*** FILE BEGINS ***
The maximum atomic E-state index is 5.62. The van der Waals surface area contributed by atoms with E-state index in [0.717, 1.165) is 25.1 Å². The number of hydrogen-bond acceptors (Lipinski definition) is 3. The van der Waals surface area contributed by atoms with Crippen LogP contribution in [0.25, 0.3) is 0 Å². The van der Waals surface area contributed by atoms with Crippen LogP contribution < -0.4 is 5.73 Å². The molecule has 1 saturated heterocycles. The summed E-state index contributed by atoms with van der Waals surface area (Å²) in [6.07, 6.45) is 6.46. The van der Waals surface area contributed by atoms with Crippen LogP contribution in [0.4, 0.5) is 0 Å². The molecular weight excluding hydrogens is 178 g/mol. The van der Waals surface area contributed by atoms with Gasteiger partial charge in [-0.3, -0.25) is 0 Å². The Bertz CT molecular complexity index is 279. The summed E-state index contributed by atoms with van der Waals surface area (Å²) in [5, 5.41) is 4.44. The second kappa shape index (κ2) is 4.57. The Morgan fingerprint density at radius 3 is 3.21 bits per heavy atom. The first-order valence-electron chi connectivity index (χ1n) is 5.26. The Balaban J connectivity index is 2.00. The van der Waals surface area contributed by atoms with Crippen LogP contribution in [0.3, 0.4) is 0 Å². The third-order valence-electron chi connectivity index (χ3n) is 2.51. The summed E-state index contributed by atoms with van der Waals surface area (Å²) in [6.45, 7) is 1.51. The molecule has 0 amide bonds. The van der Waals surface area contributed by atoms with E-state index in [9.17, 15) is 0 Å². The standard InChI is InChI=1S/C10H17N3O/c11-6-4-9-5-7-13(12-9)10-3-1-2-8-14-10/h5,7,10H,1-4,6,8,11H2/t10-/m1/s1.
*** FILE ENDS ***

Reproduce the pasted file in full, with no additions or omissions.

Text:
The maximum atomic E-state index is 5.62. The van der Waals surface area contributed by atoms with E-state index in [0.717, 1.165) is 25.1 Å². The number of hydrogen-bond acceptors (Lipinski definition) is 3. The van der Waals surface area contributed by atoms with Crippen LogP contribution in [0.25, 0.3) is 0 Å². The van der Waals surface area contributed by atoms with Crippen LogP contribution < -0.4 is 5.73 Å². The molecule has 1 saturated heterocycles. The summed E-state index contributed by atoms with van der Waals surface area (Å²) in [6.07, 6.45) is 6.46. The van der Waals surface area contributed by atoms with Crippen LogP contribution in [0.4, 0.5) is 0 Å². The molecular weight excluding hydrogens is 178 g/mol. The van der Waals surface area contributed by atoms with Gasteiger partial charge in [-0.3, -0.25) is 0 Å². The Bertz CT molecular complexity index is 279. The summed E-state index contributed by atoms with van der Waals surface area (Å²) in [5, 5.41) is 4.44. The second kappa shape index (κ2) is 4.57. The Morgan fingerprint density at radius 3 is 3.21 bits per heavy atom. The first-order valence-electron chi connectivity index (χ1n) is 5.26. The Balaban J connectivity index is 2.00. The van der Waals surface area contributed by atoms with Crippen LogP contribution in [0.3, 0.4) is 0 Å². The third-order valence-electron chi connectivity index (χ3n) is 2.51. The summed E-state index contributed by atoms with van der Waals surface area (Å²) in [6.45, 7) is 1.51. The molecule has 0 amide bonds. The van der Waals surface area contributed by atoms with E-state index in [9.17, 15) is 0 Å². The standard InChI is InChI=1S/C10H17N3O/c11-6-4-9-5-7-13(12-9)10-3-1-2-8-14-10/h5,7,10H,1-4,6,8,11H2/t10-/m1/s1.